ADM, Decatur, Ill., takes domestic liquid oils, such as soybean oil, and blends them with fully hydrogenated soybean or cottonseed oils. Then, it interesterifies them to produce a solid fat content with functional melting properties, such as an all-purpose shortening or a baker's margarine. The interesterification process creates randomization of the fatty acids to give this degree of functionality. As these products are replaced for trans or partially hydrogenated products, the overall saturate content increases compared to the traditional partially hydrogenated soybean oil, but 60 percent to 70 percent of those saturates are stearic-acid based.
AarhusKarlshamn USA Inc., Newark, N.J., offers a complete line of no-trans, non-hydrogenated shortenings and margarines for the baking industry. These non-hydrogenated trans-free fats are unique in that they are relatively low in saturated fat as well, notes Jeff Fine, director of product development and new technology. The company also offers a more traditional line of palm-based shortenings for all-purpose baking use, and for filling fats and frying fats for donuts.
Laminated dough is tricky enough without trying to go trans-free. Fat dispersion is vitally important to maintain even layering in the final product. This layering is crucial for volume and flakiness. AarhusKarlshamn offers no trans fats for laminated dough system applications. Another is a no-trans, low-saturated frying fat for the donut industry. “It isn't easy to do low saturates with the stability needed for a demanding application like donut frying,” Fine says. “The high temperature, the debris that accumulates in the oil, all pose challenges.”
In broad terms, the news about soy shortening and oil replacements in commercial baking is very positive. In a new study conducted at Iowa State University, Ames, researchers tested the quality attributes of commercial bakery products with a single substitution of five different soy-based trans fat-free fats or oils for hydrogenated vegetable shortening. Using both instrumental and sensory testing methods, the researchers determined that various interesterified shortenings have a wide application in commercial baked products for the replacement of traditional shortenings. The ingredient produced gold standard baked products with high marks for flavor, texture and product appearance.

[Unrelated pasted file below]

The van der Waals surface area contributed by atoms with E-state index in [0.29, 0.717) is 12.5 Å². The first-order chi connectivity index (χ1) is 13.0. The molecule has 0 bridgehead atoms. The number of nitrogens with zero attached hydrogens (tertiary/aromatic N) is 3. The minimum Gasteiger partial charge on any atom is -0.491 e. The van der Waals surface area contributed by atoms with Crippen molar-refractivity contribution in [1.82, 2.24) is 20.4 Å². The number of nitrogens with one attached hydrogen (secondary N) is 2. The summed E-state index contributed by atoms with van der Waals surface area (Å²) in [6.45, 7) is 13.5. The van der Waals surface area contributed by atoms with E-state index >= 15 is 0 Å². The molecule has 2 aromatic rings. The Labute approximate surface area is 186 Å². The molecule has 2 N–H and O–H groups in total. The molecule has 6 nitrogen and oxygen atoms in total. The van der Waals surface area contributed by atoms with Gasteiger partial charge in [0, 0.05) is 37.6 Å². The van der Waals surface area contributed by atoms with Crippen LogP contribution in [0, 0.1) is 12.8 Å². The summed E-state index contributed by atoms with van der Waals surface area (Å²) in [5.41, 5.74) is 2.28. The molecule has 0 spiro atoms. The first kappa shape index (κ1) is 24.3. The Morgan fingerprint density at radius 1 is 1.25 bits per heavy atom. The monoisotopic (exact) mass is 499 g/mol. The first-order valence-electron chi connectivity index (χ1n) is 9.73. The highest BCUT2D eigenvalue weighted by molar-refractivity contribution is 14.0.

For example, Bunge cake and icing shortening relies on soy oil for its base to create a trans-free alternative for baking products. This is a reduced trans vegetable shortening for cakes and icings that has a wide plastic range for controlled creaming, plus emulsifiers for light, stable icings and moist cakes. As a shortening product, it is available in 50-lb. cubes. In neat form, the trans fats are reduced by more than 80 percent and trans plus saturates are reduced by more than 33 percent as compared to similar, conventional products.
According to the company, this enables a drop-in ingredient substitution in many formulations, producing high volume, tender cakes with good shelf life and exceptional moisture retention. It creates icings with better structure that are light and smooth, with a plasticity that remains highly workable over a wide temperature range.
So while trans free might not be ‘new’ news, the refreshing lineup of trans-free oils and shortenings available in today's baking market is good news. With so many choices, a determined commercial baker is bound to find the right choice for any trans-free application.